A Touch of @cinnamon

Back to Contents of Issue: December 2000

Tokyo bakery Recette earns extra bread through its online store and in-store kiosk.

by Kyoko Fujimoto


Mmmm, smell that? It's the Internet permeating all levels of society.
Photograph: Eiko Nishida

INTERNET ENTREPRENEURS COME IN all forms in Japan. Take Meiko Tanaka. We usually cover people more steeped in technology and business, but Tanaka uses the Net to offer something far more valuable than, say, Web hosting or mobile development: damn good cinnamon bread.

Japanese people are extremely particular about food. Americans especially fail to grasp just how particular they are. Chefs are TV celebrities. If a restaurant is famous for its good food, people will line up for hours to get in, even if the meal is simply a quick bowl of ramen. If there's a good restaurant in a rural area, people from the city will travel for hours to get there. Entire family vacations are planned around where to eat.

Tanaka formerly worked for a computer company, but as a hobby she made natural yeast bread. When the praise for her homemade baking reached a certain pitch among friends and relatives, she got the entrepreneurial bug, quit her job, and opened a bakery called Recette last December in the trendy Tokyo neighborhood of Sangenjaya. She decided to sell the cinnamon bread online only, and set up a Net kiosk in her store for placing orders.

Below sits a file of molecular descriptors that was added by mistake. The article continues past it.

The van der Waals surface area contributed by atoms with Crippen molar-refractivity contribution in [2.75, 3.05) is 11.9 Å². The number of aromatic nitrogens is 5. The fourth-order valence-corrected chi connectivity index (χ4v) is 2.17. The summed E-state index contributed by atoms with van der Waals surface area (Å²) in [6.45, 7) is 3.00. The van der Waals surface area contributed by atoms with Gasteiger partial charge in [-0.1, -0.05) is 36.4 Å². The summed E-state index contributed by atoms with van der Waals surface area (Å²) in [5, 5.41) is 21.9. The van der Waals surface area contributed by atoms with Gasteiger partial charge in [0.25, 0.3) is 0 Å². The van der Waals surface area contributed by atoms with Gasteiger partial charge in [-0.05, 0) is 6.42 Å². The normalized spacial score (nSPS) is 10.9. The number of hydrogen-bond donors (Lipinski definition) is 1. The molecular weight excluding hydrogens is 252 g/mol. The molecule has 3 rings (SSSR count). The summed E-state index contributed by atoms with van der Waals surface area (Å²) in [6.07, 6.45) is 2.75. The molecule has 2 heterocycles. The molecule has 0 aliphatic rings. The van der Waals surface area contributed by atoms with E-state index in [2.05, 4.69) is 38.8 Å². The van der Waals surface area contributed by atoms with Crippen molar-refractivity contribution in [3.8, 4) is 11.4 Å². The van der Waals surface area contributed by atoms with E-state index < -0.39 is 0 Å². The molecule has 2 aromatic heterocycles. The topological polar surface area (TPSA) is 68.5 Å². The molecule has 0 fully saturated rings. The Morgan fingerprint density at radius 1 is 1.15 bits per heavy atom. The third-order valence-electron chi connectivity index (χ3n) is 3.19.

"I knew @Cinnamon would be a big hit if I sold it in the store," says the 24-year-old, "but I wanted to make a different store on the Web, and I knew this bread would make the online store more special."

She officially launched the Web shop in August. There's only one product, @Cinnamon, but she usually gets 10-plus orders a day, and feels the orders are increasing. "I'm amazed how many people are using the Internet. Even many of the housewives in this neighborhood use it," she says. But she says some elderly people have a hard time understanding the idea of ordering through the Internet. "In that case, I use the Internet from the machine in the shop, and order the bread for the customer."

Of course, it's not too unusual to sell food via the Internet in Japan these days. Online mall Rakuten hosts many stores that offer food, and major supermarket chain Seiyu accepts online orders for fresh food delivery in certain areas of Tokyo. What's special about Recette is the way it sells one of its best products only on the Web. This kind of marketing gives @Cinnamon a special added value, which appeals to the Japanese mind-set. Larger clicks-and-mortar shops could take a cue from this tiny bakery.

Note: The function "email this page" is currently not supported for this page.